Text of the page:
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@MCV:I think the example that Gallows picked illustrates the problem here too. That is, you should never use a competitive check in this situation. Whether or not gaurds on watch are "activey" seeking troublemakers is irrelevant. In fact, I think it is just the term "opposing check" that is making this confusing. Competitive checks are only for situations 1) where everyone is trying to perform the exact same action and 2) where you want to know who peforms that action best or first. the example from the rulebook is an arm-wrestling match because both sides will be making the same naked strength check to see who gets the most successes. Every time you roll for inititative you are making a competitive check based on agi or fel.

After you separate opposed checks from the problem of confusing them with competitive checks what is left?

Assuming we are only making a plain opposed stealth check:

poor stealth (2 agi) : poor observation (2 int) = the unmodified dice pool for the player is 2 characteristic, and 2 challenge dice and he only needs one success

poor stealther (2agi) : strong observer (5 int) = "      " is 2 blue, 4 purple

strong stealth (5 agi) : poor observer (2 int) = "     " is 5 blue, 0 purple

strong (5 agi) : strong (5int) = "   " is 5 blue, 2 purple

This rewards players who go out of their way to specialize ( which I think you should) and punishes their weaknesses. The good news is that pc's should usually (might always) be on the active side of opposed checks. If the players are suppossed to be doing the gaurding, then I would have them make an active opposed observation check versus the npc's stealth instead of making an opposed check against the players observation. The bad news is that gm's can tip the balance back in the npc's favor by adding aggression dice, calling a mutation into play, use a location cards that hurts players, etc. It is amazing what you can do to the players if you really want to mess with them.

I can understand that you feel that there should be the same chance of failure and success for poor vs. poor and strong vs. strong, and I think that is exactly what happens in dnd4e engine, but mechanics-wise this means that characters actually can improve overtime in WFRP and don't have to worry about finding tons of magic loot just to keep up with the games scaling mechanism. In short, I don't think it means anything is broken. Just looks like an intentional design choice.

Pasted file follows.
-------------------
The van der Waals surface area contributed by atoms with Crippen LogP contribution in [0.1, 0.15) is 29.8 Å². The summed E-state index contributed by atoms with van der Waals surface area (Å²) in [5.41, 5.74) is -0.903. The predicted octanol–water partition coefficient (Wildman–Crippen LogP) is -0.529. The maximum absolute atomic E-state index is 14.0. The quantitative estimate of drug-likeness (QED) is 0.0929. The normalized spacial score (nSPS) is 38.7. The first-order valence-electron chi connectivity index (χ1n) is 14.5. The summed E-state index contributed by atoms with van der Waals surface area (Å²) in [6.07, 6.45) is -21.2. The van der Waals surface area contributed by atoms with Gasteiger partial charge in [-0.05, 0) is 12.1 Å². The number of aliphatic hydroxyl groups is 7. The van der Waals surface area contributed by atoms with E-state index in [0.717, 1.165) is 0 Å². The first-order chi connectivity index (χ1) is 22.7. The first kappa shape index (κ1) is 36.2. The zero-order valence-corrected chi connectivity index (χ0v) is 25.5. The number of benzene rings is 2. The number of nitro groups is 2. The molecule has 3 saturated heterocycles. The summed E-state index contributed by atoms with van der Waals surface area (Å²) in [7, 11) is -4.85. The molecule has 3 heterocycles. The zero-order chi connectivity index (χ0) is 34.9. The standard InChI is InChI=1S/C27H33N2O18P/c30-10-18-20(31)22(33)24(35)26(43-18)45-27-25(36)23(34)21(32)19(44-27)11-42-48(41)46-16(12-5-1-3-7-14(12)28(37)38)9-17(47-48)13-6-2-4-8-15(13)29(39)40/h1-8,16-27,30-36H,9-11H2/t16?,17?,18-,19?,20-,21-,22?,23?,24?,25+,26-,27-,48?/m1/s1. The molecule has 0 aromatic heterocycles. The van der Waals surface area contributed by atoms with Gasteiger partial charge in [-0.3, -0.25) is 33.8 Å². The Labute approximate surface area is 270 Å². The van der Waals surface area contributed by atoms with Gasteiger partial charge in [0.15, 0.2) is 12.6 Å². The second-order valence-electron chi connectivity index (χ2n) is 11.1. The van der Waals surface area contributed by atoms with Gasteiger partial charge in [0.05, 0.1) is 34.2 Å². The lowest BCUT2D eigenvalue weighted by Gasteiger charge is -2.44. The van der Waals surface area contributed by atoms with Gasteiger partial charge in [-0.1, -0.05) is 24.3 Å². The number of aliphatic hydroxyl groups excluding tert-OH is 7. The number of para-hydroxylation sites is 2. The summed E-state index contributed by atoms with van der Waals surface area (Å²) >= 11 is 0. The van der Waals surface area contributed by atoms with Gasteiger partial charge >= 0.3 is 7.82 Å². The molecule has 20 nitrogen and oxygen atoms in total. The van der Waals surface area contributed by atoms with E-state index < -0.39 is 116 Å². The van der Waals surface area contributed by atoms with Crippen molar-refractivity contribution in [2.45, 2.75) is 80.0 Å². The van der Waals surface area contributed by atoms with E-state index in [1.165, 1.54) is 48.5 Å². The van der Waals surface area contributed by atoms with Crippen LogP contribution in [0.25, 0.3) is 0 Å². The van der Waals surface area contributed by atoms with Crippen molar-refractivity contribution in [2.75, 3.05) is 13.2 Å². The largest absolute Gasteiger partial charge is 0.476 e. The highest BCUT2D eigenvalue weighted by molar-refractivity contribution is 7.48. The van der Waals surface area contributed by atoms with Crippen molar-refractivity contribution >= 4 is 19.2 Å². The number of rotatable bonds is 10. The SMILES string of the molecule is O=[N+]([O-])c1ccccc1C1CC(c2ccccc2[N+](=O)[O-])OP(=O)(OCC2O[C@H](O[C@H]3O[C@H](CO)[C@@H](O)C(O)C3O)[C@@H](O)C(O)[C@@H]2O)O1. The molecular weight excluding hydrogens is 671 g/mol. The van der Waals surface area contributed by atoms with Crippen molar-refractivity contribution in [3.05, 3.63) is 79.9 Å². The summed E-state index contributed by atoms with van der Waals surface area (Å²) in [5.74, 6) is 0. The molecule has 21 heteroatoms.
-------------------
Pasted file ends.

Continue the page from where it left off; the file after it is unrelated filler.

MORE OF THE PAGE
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Aye.

Oppossed checks are when you "opposse" one another, thus trying to make the whole action performed fail, not by succeeding yourself, but simply to make it fail.

Competetive checks are when both (or several) are trying to accomplish the same thing, and so who ever reaches the end of the tracker first, wins.

So in the sneaking example, wether or not the guard is actively looking for someone sneaking past him, is irrelevant to which check you make, but it is HIGHLY relevant to which modifiers (dice) you add. For a semi-drunk gambling guard, I'd add maybe 2-3 fortune dice to the attempt, while adding 2-3 misfortune dice to a guard looking for someone trying to get in, and maybe even add challenge dice.

I do very few competetive checks, as most should be reolved by opposed checks (chases through the city, where one is trying to avoid the other one getting away). I mainly use it when two persons are trying to reach the same goal, by using different skills, for example in gambling, where both skulldudgery, observation, intuition etc... might be used. But for the most, competetive checks means more dice rolling, so I tend to avoid it.

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Another option for this ongoing Stealth vs. Obervation debate is to use a Progress tracker so that each party is making thier own checks and advancing themselves toward their goal, either sneaking past or spotting the sneak.